Figure 1
Phosphorylation of Cx43 at serine 368 by PKCδ. (A). Western blots (n = 5) performed with anti-phospho-PKCδ (Thr505) and anti-phospho-Cx43 (Ser368) antibodies show concomitant phosphorylation of PKCδ and Cx43 following treatment ...

Immunofluorescent detection of PKCδ and Cx43

In order to examine the subcellular localization of activated PKCδ, MC3T3 cells treated with vehicle or 5 ng/ml FGF2, for the indicated times, were fixed and stained with anti-phospho-PKCδ (Thr505) antibodies (Figure (Figure2A).2A). By immunofluorescence microscopy, we examined the localization of phospho-PKCδ (Thr505) in osteoblasts over a time course following exposure to FGF2. While classic PKCs are rapidly translocated to the plasma membrane upon activation, PKCδ has been shown to translocate not only to the plasma membrane but also to the nucleus [20,21]. Prior to treatment with FGF2 (Figure (Figure2A,2A, 0 min), phospho-PKCδ is detected diffusely throughout the cytoplasm and in defined foci in the nuclei. Occasional, weak staining is observed at the periphery of cells. In contrast, within 10 minutes of exposure to FGF2, there is a rapid accumulation of phospho-PKCδ staining observed in the nuclear compartment (Figure (Figure2A,2A, 10 min). Interestingly, we did not see a generalized staining of the plasma membrane with anti-phospho-PKCδ antibodies, rather we noticed a distinct pattern of staining near the point of cell-cell contacts, that is remindful of the staining we see for Cx43 in these cells. The apparent accumulation of phospho-PKCδ staining at cell-cell contacts remained at 20 minutes following FGF2 stimulation (Figure (Figure2A,2A, 20 min). To determine if PKCδ is accumulating at the plasma membrane, we prepared protein extracts on plasma membrane preparations from osteoblasts during a time course of FGF2 treatment. Subsequent, western blots of these plasma membrane extracts were probed with anti-PKCδ, anti-phospho-PKCδ (Thr505) and anti-Cx43 antibodies. There is a notable accumulation of PKCδ and phospho-PKCδ in the membrane protein extract following treatment with FGF2 for 5 minutes (Figure (Figure2B).2B). This accumulation at the plasma membrane is transient, however, as it begins to diminish 30 minutes after FGF2 administration. Cx43 levels in the membrane fraction remain relatively static (Figure (Figure2B).2B). Importantly, both proteins are found in the plasma membrane fraction, thus allowing for a potential protein-protein interaction.

Figure 2
FGF2 induces the accumulation of phospho-PKCδ in both the nuclei and plasma membrane. (A). Serum starved MC3T3 cells were subjected to immunofluorescent detection with anti-phospho-PKCδ (Thr505) antibodies during a time course of treatment ...

Given that both proteins are found in the plasma membrane and possess similar patterns of staining, we next sought to see if the pattern of staining observed with phospho-PKCδ antibodies following FGF2 administration was consistent with localization at Cx43 gap junction plaques. Accordingly, we performed immunofluorescent co-detection of both phospho-PKCδ (Thr505) and Cx43. Cx43 is diffusely detected throughout the cytoplasm with distinct areas of bright, punctate fluorescence at the periphery of the cells, near cell-cell borders (Figure (Figure3i).3i). PKCδ is primarily observed at the nuclear compartment of these cells, though a similar pattern of fluorescence accumulation in defined regions at cell-cell borders is observed (Figure 3ii). When the fluorescent images are merged, there is a distinct co-detection of both PKCδ and Cx43 in punctate clusters near cell-cell contacts, consistent with the expected pattern of staining seen at gap junction plaques (Figure 3iv). Importantly, while this immunofluorescent co-detection of PKCδ and Cx43 does not confirm any protein-protein interaction, it provides critical feasibility that the two proteins are located in situ in a manner that could permit protein-protein interactions.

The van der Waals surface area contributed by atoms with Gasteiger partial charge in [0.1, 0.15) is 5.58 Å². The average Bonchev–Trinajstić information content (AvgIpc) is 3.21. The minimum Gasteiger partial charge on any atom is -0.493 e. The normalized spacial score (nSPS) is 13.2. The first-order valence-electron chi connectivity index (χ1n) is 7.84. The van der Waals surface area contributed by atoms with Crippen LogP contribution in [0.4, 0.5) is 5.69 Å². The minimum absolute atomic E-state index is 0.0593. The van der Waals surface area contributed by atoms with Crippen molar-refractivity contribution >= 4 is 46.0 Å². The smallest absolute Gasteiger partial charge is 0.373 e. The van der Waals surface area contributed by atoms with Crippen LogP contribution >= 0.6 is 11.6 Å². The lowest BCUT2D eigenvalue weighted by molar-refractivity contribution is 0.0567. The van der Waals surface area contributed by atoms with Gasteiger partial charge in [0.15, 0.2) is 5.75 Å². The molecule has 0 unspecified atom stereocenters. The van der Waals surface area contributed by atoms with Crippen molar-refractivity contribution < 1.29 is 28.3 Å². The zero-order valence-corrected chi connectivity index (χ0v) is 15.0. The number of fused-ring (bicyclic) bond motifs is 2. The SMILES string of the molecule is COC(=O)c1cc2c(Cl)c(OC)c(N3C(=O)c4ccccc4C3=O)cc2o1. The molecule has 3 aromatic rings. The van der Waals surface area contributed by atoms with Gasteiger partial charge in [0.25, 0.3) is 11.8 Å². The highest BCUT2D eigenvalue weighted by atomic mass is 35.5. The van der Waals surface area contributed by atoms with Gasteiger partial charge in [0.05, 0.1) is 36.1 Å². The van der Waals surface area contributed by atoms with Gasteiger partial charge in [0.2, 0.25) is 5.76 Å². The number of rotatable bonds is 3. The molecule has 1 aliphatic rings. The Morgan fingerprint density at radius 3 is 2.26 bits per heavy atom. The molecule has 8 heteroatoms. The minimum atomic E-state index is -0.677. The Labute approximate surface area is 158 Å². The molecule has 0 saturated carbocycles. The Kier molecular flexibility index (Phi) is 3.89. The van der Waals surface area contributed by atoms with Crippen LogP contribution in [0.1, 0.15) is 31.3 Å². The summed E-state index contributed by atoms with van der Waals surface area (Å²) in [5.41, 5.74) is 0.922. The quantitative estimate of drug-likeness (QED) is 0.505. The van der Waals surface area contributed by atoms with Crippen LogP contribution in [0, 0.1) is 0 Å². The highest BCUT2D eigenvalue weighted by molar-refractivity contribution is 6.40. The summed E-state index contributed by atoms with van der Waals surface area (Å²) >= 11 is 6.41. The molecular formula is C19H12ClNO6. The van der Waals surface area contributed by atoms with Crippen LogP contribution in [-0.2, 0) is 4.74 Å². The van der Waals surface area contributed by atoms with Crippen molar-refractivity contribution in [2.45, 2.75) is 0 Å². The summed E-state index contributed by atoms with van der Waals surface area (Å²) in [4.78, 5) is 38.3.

Figure 3
Co-detection of Cx43 and phospho-PKCδ at the plasma membrane. Serum starved MC3T3 cells were treated with FGF2 for 10 min prior to fixation and subsequent staining with (i) mouse anti-Cx43 (red), (ii) rabbit anti-phospho-PKCδ (Thr505) ...

Co-immunoprecipitation of Cx43 and PKCδ

Next, we attempted to establish protein-protein interactions between Cx43 and PKCδ by biochemical means. We performed co-immunoprecipitation experiments from whole cell extracts isolated from MC3T3 cells. Previous studies have shown that PKCα and PKCε can interact with Cx43 [22,23]. As a result, we used an anti-panPKC antibody and an anti-PKCε antibody as controls to ensure the efficacy of our co-immunoprecipitations. First, we confirmed the specificity of the antibodies to be used for co-immunoprecipitation experiments by western blotting MC3T3 whole cell extracts (Figure (Figure4A).4A). As expected, we detect the presence of PKCδ, PKCε and Cx43 in MC3T3 cells. Additionally, the abundance of these factors was not appreciably affected by treatment of the cells for 15 minutes with FGF2 (5 ng/ml). Next, we examined whether anti-Cx43 antibodies could be used to co-immunoprecipitate PKC family members, including PKCδ. Immunoprecipitations were performed with non-immune IgG, anti-PKC or anti-Cx43 antibodies, and western blots of supernatant (S) and bead (B) fractions from the immunoprecipitations were probed with anti-panPKC, anti-PKCδ and anti-PKCε specific antibodies, as indicated in Figure Figure4B.4B. In all cases, non-immune IgG failed to immunoprecipitate PKCs. As expected, anti-PKC isoform antibodies were able to immunoprecipitate PKCs. Importantly, anti-Cx43 antibodies were able to co-immunoprecipitate proteins detectable with all three anti-PKC antibodies, supporting a protein-protein interaction between PKCs (α, δ and ε) and Cx43.